to use the ``trustedauth`` cube and to add a configration option to
your application ``all-in-one.conf`` file.
Modify your ``all-in-one.conf``
Add the ``secret-key`` option in the ``main`` option group. The value
should be a secret key that is used to secure connection between the
web part of the CubicWeb application and the data part of the
application (they may live on different machines, communicating via
.. sourcecode:: ini
# ...
secret-key="my secret key"
# ...
Modify your blog cube
While your application is running, modify the components it depends on
and use:
.. sourcecode:: bash
root@cwserver:~# cubicweb-ctl shell myblog
entering the migration python shell
just type migration commands or arbitrary python code and type ENTER to execute it
type "exit" or Ctrl-D to quit the shell and resume operation
>>> add_cube('trustedauth')
>>> ^D
That's it. You should be able to authenticate using your Kerberos
ticket on the application.
Configure your web browser
If you followed the instructions above but your web browser does not
trust your web server for Kerberos authentication, you should have a
BasicAuth authentication login dialog.
This is because we configured Apache to fallback into BasicAuth
(setting option `KrbMethodK5Passwd On` in the Apache config file of
the virtual host).
.. Note:: The asked password is your kerberos password. Since your
browser does not trust the web server, it refused to send him your
kerberos ticket. So it is Apache itself that tries to get a ticket
for you (in fact for the kerberos principal ``username@MYREALM``
using the username and the password you entered in the auth form).
.. Warning:: Be sure to use SSL encrypted connection to the web
Telling your web browser to trust your web server depends on the
browser you are using.
Go to URL ``about:config``, filter entries on "uris", then modifye::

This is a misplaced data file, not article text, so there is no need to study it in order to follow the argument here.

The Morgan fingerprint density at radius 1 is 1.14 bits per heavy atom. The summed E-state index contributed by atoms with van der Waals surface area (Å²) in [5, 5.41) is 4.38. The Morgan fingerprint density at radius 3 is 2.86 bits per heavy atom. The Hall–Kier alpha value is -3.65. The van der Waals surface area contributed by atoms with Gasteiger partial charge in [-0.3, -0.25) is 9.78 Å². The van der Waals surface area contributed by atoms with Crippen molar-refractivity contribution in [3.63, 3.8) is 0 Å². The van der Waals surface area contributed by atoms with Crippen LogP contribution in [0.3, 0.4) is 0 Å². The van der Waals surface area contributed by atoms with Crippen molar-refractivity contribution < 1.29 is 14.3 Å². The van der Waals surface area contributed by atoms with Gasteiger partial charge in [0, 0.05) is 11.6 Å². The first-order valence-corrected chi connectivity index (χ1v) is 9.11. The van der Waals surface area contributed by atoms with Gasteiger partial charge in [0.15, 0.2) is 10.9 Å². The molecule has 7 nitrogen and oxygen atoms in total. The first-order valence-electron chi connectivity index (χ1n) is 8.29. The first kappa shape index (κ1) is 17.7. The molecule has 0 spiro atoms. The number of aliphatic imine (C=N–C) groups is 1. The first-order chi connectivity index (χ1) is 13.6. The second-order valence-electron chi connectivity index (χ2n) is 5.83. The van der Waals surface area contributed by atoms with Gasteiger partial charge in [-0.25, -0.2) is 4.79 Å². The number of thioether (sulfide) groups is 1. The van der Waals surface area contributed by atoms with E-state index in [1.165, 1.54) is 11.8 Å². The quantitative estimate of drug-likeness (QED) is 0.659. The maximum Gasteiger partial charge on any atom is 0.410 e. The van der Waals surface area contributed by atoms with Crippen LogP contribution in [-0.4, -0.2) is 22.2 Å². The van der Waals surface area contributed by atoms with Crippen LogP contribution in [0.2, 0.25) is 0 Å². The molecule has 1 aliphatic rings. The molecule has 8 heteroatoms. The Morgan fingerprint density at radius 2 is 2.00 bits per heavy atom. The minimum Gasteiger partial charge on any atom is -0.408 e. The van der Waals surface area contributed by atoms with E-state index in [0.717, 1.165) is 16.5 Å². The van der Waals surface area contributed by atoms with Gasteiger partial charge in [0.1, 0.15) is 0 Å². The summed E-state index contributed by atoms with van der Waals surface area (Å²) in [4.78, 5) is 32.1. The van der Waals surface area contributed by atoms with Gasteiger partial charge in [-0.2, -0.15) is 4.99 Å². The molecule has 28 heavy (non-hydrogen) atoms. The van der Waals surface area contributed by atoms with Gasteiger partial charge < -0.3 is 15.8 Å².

network.negotiate-auth.trusted-uris: myblog.mydomain,other.trusted.sites
.. Note:: To get log data on the negotiate auth mecanism between your
Firefox client and the server, you can do::
export NSPR_LOG_MODULES=negotiateauth:5
export NSPR_LOG_FILE=/tmp/moz.log
firefox &
tail -f /tmp/moz.log
For a failed negociation due to missing kerberos ticket::
-1219798832[805d668]: service = myblog.mydomain
-1219798832[805d668]: using negotiate-gss
-1219798832[805d668]: entering nsAuthGSSAPI::nsAuthGSSAPI()
-1219798832[805d668]: Attempting to load gss functions
-1219798832[805d668]: entering nsAuthGSSAPI::Init()
-1219798832[805d668]: nsHttpNegotiateAuth::GenerateCredentials() [challenge=Negotiate]
-1219798832[805d668]: entering nsAuthGSSAPI::GetNextToken()
-1219798832[805d668]: gss_init_sec_context() failed: Unspecified GSS failure. Minor code may provide more information
Unknown code H 1
For a failed negociation due to the server ot being known by kerberos::
-1219798832[805d668]: service =
-1219798832[805d668]: using negotiate-gss
-1219798832[805d668]: entering nsAuthGSSAPI::nsAuthGSSAPI()
-1219798832[805d668]: entering nsAuthGSSAPI::Init()
-1219798832[805d668]: nsHttpNegotiateAuth::GenerateCredentials() [challenge=Negotiate]
-1219798832[805d668]: entering nsAuthGSSAPI::GetNextToken()
-1219798832[805d668]: gss_init_sec_context() failed: Unspecified GSS failure. Minor code may provide more information
Server not found in Kerberos database
An finally, a succeful one::
-1250670912[b5517060]: using REQ_DELEGATE
-1250670912[b5517060]: service =
-1250670912[b5517060]: using negotiate-gss
-1250670912[b5517060]: entering nsAuthGSSAPI::nsAuthGSSAPI()
-1250670912[b5517060]: entering nsAuthGSSAPI::Init()
-1250670912[b5517060]: nsHttpNegotiateAuth::GenerateCredentials_1_9_2() [challenge=Negotiate]
-1250670912[b5517060]: entering nsAuthGSSAPI::GetNextToken()
-1250670912[b5517060]: leaving nsAuthGSSAPI::GetNextToken [rv=0]
-1250670912[b5517060]: Sending a token of length 1230
Chromium/Google chrome
You have to start your browser with a command line option::
me@mylaptop:~/chromium-browser --auth-server-whitelist="myblog.mydomain,*"
For more informations, see the `chromium documentation`_
Go further
It is possible to combine the Apache kerberos authentication mecanism
with the ``authnz-ldap`` module, so the definition a a valid user and
its acces to a portion of the web site can be defined in a LDAP tree.
.. Note:: Using this configuration, the CubicWeb application has no
idea of which LDAP group the user belongs to. Thus any restriction
to a part of the web application using ``<Location /XXX>`
statements must be carefully checked to be sure the restricted
information is not available otherwise. Do not forget that it is
very easy with CubicWeb to find alternate ways to access a piece of
.. _Apache:
.. _CubicWeb:
.. _mod_auth_kerb: http://
.. _tutorial:
.. _Kerberos:
.. _`Apache virtual host`:
.. _`MIT Kerberos`:
.. _`chromium documentation`: .
.. _Debian: